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Boston Marathon: The village in Kenya where the elite train

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Where Gebreselassie, now 38, and his old marathon record sparring partner, Kenyan Paul Tergat, 42, hit their career peak in their mid-30s, the new clutch of Kenyan stars all shattered records before their 30th birthdays.

And what has propelled these much younger men is the sudden shift in commercial sponsorship from track and field events to the long distance races.

Way out of poverty

Kenyans with even basic athletic talent have always seen running as a way out of poverty. Winning even a middle-tier race abroad can return prize money exceeding 10 or even 20 years of average earnings here.

The majors – Boston, Chicago, New York, London, Paris, and Berlin among them – pay significantly more, and the amounts are increasing.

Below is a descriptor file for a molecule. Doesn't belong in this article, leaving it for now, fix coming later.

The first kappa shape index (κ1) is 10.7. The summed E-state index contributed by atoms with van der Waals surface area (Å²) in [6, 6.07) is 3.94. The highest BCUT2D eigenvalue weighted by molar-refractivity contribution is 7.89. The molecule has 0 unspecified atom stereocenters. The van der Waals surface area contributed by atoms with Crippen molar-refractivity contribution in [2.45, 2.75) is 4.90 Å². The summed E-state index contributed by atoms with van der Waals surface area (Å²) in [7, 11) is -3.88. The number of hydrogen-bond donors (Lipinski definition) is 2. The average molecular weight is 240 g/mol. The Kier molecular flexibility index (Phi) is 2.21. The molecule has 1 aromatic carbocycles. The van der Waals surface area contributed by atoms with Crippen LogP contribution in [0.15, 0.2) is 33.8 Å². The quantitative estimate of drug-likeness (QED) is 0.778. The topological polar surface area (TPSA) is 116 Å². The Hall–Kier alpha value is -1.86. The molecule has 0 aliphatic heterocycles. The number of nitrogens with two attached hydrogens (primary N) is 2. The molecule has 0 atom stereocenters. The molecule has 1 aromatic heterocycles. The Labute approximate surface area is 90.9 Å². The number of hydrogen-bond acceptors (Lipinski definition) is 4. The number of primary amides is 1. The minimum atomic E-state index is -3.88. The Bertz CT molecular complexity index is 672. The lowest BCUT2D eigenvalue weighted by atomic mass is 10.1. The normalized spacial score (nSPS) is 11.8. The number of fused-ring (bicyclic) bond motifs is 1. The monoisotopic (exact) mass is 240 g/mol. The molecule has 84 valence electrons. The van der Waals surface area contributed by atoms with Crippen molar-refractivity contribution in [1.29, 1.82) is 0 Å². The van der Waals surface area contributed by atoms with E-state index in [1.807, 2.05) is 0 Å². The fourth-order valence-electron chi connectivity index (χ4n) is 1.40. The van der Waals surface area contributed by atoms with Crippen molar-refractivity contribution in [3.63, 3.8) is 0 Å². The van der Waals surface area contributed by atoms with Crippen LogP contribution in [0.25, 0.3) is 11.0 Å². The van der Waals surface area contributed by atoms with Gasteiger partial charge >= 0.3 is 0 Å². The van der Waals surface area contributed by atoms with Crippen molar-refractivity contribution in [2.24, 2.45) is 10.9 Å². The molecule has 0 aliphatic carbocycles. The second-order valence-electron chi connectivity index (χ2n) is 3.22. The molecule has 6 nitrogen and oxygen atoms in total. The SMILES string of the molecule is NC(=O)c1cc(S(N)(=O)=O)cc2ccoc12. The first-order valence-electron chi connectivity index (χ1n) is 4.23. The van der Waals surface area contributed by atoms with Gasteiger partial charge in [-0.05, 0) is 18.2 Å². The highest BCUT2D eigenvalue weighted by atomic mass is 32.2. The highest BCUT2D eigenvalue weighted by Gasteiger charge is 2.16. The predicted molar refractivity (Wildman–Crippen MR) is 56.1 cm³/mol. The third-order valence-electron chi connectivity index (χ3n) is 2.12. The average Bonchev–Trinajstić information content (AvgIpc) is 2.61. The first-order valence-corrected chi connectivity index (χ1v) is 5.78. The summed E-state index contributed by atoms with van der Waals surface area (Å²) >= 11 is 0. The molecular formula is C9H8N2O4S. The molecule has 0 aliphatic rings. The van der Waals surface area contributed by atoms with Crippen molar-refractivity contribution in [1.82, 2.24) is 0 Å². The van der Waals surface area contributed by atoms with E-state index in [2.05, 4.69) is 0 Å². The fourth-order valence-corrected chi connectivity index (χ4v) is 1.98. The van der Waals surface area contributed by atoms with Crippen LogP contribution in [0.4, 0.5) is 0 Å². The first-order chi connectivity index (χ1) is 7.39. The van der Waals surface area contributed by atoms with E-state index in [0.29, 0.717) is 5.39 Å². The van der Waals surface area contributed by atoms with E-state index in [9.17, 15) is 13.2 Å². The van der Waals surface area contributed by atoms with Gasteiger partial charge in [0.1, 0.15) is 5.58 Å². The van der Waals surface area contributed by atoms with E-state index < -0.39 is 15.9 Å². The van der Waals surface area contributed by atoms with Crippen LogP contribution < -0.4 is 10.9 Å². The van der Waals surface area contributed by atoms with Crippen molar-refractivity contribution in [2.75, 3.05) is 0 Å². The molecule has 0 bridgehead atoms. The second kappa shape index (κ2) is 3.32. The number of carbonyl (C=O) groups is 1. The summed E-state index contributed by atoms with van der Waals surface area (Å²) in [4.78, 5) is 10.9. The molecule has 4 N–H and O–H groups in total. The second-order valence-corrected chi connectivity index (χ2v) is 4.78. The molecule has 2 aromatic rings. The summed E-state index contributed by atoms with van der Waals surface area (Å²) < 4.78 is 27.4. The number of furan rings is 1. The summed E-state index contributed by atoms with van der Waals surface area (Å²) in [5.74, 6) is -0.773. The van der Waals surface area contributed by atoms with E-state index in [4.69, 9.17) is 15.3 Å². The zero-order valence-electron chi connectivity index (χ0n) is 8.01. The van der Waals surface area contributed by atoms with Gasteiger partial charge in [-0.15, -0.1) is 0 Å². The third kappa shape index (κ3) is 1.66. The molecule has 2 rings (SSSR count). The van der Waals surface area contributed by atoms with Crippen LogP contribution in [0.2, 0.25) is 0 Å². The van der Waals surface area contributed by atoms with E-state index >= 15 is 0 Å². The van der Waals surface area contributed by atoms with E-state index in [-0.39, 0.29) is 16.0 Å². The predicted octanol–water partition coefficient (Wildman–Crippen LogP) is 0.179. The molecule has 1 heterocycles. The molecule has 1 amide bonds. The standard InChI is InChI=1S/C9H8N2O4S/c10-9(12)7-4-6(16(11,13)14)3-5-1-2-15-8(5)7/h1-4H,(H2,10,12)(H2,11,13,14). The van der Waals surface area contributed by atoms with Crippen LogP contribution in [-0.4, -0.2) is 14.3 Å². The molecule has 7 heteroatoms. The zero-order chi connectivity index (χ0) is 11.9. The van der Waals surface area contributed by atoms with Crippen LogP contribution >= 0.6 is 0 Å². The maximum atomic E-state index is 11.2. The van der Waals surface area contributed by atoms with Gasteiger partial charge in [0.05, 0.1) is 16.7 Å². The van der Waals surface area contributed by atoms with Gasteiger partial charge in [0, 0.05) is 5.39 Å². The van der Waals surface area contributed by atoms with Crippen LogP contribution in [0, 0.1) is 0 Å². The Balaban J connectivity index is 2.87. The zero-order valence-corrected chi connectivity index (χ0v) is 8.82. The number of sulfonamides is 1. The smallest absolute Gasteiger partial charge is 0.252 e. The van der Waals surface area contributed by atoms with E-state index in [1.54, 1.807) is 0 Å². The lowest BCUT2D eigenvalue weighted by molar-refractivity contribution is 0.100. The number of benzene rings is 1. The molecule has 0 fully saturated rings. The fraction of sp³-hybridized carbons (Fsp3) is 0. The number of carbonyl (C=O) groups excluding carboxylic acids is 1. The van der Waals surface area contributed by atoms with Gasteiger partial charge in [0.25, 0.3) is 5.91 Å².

“It’s the market that wants to see every race run so fast, and it will pay very much better for those times,” says Emmanuel Mutai, the 2011 London Marathon winner. “To do that, the way we train is different, it’s a lot of long runs, longer than the old guys, but also speed training on the track, good physios, professional techniques.”

Renato Canova, an Italian coach who has spent the last decade living in Iten and training Kenya’s best runners, including Mosop, agrees.

“The marathon used to be the refuge for the older runners, those who had already finished a career on the track at 5,000 [meters], 10,000m,” he says. “Now there is money in marathon, and nothing for track. So the young guys, they are going straight for marathon, and they are wild, they are aggressive, it is like nothing we have seen before.”

The draw of high-altitude

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